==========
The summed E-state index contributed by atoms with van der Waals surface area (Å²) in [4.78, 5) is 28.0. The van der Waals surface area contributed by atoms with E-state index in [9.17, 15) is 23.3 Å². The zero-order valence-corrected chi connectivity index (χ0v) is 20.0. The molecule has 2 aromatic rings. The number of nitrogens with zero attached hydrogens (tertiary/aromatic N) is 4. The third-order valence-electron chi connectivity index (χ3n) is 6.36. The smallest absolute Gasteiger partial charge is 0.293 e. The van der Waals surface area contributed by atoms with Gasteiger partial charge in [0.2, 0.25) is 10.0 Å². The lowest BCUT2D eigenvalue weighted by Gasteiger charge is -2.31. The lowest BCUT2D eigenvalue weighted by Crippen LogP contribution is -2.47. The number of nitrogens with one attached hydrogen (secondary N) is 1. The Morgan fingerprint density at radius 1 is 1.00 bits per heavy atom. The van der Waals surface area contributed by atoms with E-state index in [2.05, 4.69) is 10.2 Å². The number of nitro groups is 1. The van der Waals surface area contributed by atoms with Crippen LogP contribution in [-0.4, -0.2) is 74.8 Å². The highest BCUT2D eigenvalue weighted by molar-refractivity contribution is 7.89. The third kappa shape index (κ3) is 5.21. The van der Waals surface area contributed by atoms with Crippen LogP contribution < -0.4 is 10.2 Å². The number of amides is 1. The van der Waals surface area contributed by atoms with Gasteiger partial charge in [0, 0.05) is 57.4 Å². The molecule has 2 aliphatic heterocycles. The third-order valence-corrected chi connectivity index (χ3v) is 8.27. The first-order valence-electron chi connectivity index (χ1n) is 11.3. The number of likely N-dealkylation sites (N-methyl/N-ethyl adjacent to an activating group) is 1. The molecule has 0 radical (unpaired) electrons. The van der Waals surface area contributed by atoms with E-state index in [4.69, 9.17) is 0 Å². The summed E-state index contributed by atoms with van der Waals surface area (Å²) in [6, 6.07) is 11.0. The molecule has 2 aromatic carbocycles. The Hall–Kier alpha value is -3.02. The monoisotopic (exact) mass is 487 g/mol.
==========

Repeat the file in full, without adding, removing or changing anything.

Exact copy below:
The summed E-state index contributed by atoms with van der Waals surface area (Å²) in [4.78, 5) is 28.0. The van der Waals surface area contributed by atoms with E-state index in [9.17, 15) is 23.3 Å². The zero-order valence-corrected chi connectivity index (χ0v) is 20.0. The molecule has 2 aromatic rings. The number of nitrogens with zero attached hydrogens (tertiary/aromatic N) is 4. The third-order valence-electron chi connectivity index (χ3n) is 6.36. The smallest absolute Gasteiger partial charge is 0.293 e. The van der Waals surface area contributed by atoms with Gasteiger partial charge in [0.2, 0.25) is 10.0 Å². The lowest BCUT2D eigenvalue weighted by Gasteiger charge is -2.31. The lowest BCUT2D eigenvalue weighted by Crippen LogP contribution is -2.47. The number of nitrogens with one attached hydrogen (secondary N) is 1. The Morgan fingerprint density at radius 1 is 1.00 bits per heavy atom. The van der Waals surface area contributed by atoms with E-state index in [2.05, 4.69) is 10.2 Å². The number of nitro groups is 1. The van der Waals surface area contributed by atoms with Crippen LogP contribution in [-0.4, -0.2) is 74.8 Å². The highest BCUT2D eigenvalue weighted by molar-refractivity contribution is 7.89. The third kappa shape index (κ3) is 5.21. The van der Waals surface area contributed by atoms with Crippen LogP contribution < -0.4 is 10.2 Å². The number of amides is 1. The van der Waals surface area contributed by atoms with Gasteiger partial charge in [0, 0.05) is 57.4 Å². The molecule has 2 aliphatic heterocycles. The third-order valence-corrected chi connectivity index (χ3v) is 8.27. The first-order valence-electron chi connectivity index (χ1n) is 11.3. The number of likely N-dealkylation sites (N-methyl/N-ethyl adjacent to an activating group) is 1. The molecule has 0 radical (unpaired) electrons. The van der Waals surface area contributed by atoms with E-state index in [4.69, 9.17) is 0 Å². The summed E-state index contributed by atoms with van der Waals surface area (Å²) in [6, 6.07) is 11.0. The molecule has 2 aromatic carbocycles. The Hall–Kier alpha value is -3.02. The monoisotopic (exact) mass is 487 g/mol.